“We have to make sure we are using the least amount of freshwater we can,” he told Cody Pomeroy, general counsel for the Texas Oil and Gas Association, who said 21 percent of water used by drillers now is brackish or recycled water.

Hydraulic Fracturing With Bad Water

Source: Forbes

Iron hydroxide precipitate (orange) in a Missouri stream receiving acid drainage from surface coal mining. (Wikipedia)

So, you have a dwindling supply of fresh water for drinking and for wildlife, you have large amounts of contaminated water from old mining operations that we don’t know what to do with and are really expensive to clean-up, and you have the need for large amounts of water for the dramatic increase in fracking operations that don’t need to use fresh or potable water but are presently using both fresh and potable water from these very dwindling supplies.

This looks to be an opportunity too good to pass up.  Let’s use the mine water for fracking and stop using the precious fresh water.  Sounds easy.  And the Pennsylvania Department of Environmental Protection (PADEP) is trying to do just that.

SPE Paper Analyzes Challenges of Reusing Produced Water

Source: SPE

Produced water is an inextricable part of the hydrocarbon recovery processes, yet it is by far the largest volume waste stream associated with hydrocarbon recovery. Water production estimates are in the order of 250 million B/D in 2007, for a water-to-oil ratio of approximately 3:1, and are expected to increase to more than 300 million B/D between 2010 and 2012.

Increasingly stringent environmental regulations require extensive treatment of produced water from oil and gas productions before discharge; hence, the treatment and disposal of such volumes costs the industry annually more than USD 40 billion. Consequently, for oil and gas production wells located in water-scarce regions, limited freshwater resources in conjunction with the high treatment cost for produced water discharge makes beneficial reuse of produced water an attractive opportunity.

Water consumption worldwide is roughly split, with 70% agricultural use, 22% industrial use, and 8% domestic use. A fifth of the population lives in areas of water scarcity, and one in eight lacks access to clean water. Currently, properly treated produced water can be recycled and used for waterflooding [produced water re-injection (PWRI)] and other applications, such as crop irrigation, wildlife and livestock consumption, aquaculture and hydroponic vegetable culture, industrial processes, dust control, vehicle and equipment washing, power generation, and fire control. These beneficial reuses directly decrease the withdrawal of potable water, a highly valuable commodity in many regions of the world. Although produced water can potentially be treated to drinking water quality, little research has been done on the feasibility and cost-effectiveness of direct or indirect potable reuse of produced water from oil and gas production.

 

Legal Firm Looks at Top Water Concerns for 2013

Source: McGuireWoods via Mondaq

Courts, the EPA, state agencies, environmental groups, and individual citizens will face new and difficult questions in 2013 involving stormwater, nutrients, wetlands and water rights.

In the first of its series addressing this year’s major environmental issues, the McGuireWoods environmental team identifies the top water issues to follow in 2013.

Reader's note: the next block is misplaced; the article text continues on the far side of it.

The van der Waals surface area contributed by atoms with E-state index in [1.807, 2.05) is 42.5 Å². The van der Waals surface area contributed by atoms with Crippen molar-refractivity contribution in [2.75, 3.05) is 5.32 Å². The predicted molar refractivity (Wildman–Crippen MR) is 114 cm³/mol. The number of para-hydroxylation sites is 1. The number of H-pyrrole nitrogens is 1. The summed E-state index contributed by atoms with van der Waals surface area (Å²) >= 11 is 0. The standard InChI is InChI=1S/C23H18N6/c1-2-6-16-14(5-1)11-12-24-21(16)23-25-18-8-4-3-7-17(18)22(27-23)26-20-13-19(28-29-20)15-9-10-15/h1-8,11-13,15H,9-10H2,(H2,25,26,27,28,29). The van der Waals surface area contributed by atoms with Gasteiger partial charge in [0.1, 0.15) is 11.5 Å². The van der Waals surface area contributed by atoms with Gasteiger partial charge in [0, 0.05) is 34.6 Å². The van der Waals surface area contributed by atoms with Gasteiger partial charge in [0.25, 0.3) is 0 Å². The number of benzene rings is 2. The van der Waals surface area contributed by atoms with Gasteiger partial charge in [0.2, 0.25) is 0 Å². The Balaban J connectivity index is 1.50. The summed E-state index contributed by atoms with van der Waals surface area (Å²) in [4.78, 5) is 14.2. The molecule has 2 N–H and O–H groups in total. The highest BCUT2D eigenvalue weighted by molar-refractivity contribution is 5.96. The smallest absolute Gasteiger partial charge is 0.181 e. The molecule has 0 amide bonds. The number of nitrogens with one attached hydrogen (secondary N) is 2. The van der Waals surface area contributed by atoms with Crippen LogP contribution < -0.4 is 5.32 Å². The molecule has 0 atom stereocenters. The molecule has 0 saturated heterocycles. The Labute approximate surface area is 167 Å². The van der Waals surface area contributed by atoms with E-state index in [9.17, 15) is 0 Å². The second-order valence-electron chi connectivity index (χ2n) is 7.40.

Ohio Study Warns of Pennsylvania Wastewater

Source: Pittsburgh Post-Gazette

The volume of drilling wastes from Pennsylvania’s Marcellus Shale is growing and threatening to overwhelm existing waste-handling infrastructure in Ohio and other states, according to a study released Tuesday.

Pennsylvania’s wastewater management issues may soon spill over into nearby states. (Robin Rombach/Post-Gazette)

Ohio’s 179 injection wells for disposing of briny waste might not be sufficient for the Pennsylvania waste, plus wastes from Ohio’s developing Utica Shale, said Brian Lutz, assistant professor of biogeochemistry at Kent State University, who led the analysis while he was a postdoctoral research associate at Duke University.

“The overall volume of water that now has to be transported and treated is immense,” he said. “It threatens to overwhelm the region’s wastewater-disposal infrastructure capacity.”

Chesapeake Agrees To Let EPA Study Hydraulic Fracturing at Drillsites

Source: Rigzone

Natural gas producer Chesapeake Energy has agreed to let the Environmental Protection Agency conduct extensive tests at one of its drilling sites as part of an investigation into the safety of hydraulic fracturing, an administration official said.

The testing, which will involve water sampling before and after drilling takes place, will serve as a cornerstone of a yearslong EPA study to determine whether hydraulic fracturing poses a risk to water supplies.


 

Tracing the Culprit if Fracking Pollutes Water Supplies

Source: StateImpact

Scientists are developing ways to add non-toxic tracers to drilling fluid so if groundwater is contaminated, investigators would be able to pinpoint if an oil or gas drilling operation was to blame.

“What’s impossible at the moment is if you’ve got multiple companies in an area and it’s thought there is contamination, there is no way to tell which company caused the contamination,” said Andrew Barron at Rice University in Houston.

Barron is developing (along with colleagues at the University of Alberta)  ”nano-rust,” an iron oxide that could be injected into the ground along with drilling fluid.

“We’ve designed these particles such that we can fingerprint them based on their magnetism,” Barron told StateImpact.